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UNESCO calls foul over housing scheme near Blenheim Palace

by on August 27, 2015

Proposals to build hundreds of new homes at Woodstock would harm the setting of Blenheim Palace, Oxfordshire’s only UNESCO World Heritage site, the UN agency’s specialist adviser has warned.

That’s the stance of the International Council on Monuments and Sites – known as Icomos – which advises UNESCO which designated Blenheim Palace a World Heritage Site in 1987.

Icomos-UK has written to Cherwell District Council which is due to determine plans for a major residential development on part of the Blenheim Estate on 1 October voicing its concern.

The scheme, known as Woodstock East, has been on the drawing board for some time and now involves plans for 1,200 new homes rather than the 1,500 originally mooted.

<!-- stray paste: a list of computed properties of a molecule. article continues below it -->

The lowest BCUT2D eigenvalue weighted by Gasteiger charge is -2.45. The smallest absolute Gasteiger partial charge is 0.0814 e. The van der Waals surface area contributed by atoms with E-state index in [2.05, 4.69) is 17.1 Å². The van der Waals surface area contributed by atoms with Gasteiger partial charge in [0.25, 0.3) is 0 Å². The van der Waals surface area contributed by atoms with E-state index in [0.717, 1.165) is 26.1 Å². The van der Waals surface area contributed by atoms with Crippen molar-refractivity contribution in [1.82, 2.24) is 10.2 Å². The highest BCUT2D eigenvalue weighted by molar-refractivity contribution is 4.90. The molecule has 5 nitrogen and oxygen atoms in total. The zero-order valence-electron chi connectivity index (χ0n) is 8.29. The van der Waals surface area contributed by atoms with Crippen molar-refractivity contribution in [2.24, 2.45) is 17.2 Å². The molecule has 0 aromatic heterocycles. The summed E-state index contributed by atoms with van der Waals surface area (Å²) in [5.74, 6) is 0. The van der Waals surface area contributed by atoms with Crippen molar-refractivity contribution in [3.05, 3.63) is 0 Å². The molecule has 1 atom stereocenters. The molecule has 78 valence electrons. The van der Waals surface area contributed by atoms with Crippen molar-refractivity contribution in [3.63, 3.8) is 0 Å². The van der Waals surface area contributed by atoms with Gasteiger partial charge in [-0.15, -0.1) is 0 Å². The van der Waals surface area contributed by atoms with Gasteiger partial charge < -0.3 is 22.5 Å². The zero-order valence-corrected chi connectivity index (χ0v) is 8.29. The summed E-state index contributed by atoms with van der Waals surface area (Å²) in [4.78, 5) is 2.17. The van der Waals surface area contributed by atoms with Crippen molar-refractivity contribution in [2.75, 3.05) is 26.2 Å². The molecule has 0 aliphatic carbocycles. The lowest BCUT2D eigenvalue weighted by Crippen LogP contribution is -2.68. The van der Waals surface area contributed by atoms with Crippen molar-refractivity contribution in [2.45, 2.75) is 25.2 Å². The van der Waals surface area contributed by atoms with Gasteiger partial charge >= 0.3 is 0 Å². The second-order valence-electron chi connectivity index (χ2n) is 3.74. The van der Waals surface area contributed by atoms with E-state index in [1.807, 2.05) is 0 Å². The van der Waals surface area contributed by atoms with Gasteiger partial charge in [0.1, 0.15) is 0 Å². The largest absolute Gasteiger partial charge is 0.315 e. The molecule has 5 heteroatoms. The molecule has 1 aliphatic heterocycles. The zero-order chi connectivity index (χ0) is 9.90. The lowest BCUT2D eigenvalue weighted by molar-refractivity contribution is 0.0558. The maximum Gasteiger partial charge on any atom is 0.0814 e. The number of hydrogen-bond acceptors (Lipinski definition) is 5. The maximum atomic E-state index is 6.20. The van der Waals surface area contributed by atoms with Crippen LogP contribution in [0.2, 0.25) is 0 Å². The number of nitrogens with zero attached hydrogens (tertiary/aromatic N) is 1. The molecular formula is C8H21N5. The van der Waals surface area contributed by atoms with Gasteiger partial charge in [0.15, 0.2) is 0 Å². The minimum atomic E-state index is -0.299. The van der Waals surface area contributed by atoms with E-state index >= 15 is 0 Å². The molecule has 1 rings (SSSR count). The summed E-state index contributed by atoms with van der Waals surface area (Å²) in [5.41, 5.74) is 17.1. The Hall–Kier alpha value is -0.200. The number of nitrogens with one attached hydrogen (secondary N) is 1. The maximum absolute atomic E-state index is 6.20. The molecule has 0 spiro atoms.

Pye Homes and landowner Blenheim Estates are behind the project and insist their scheme will be sustainable and help provide the income necessary for the upkeep of the palace and its grounds.

But Peter Marsden, chair of Icomos-Uk has told the planning authority that the “development would physically overpower the existing settlement [Woodstock]. Changing the character of Woodstock would further harm the setting of the World Heritage Site.”

He also raised fears about the visual impact of the development, whose closest buildings would be about a mile from the palace – the birthplace of Winston Churchill. Many local residents share the concerns voiced by Icomos-UK.

The development straddles the boundary between West Oxfordshire District Council and Cherwell District Council. The former is due to consider the proposals on 22 September.

View more information about the development on the Woodstock East website

Roger Milne

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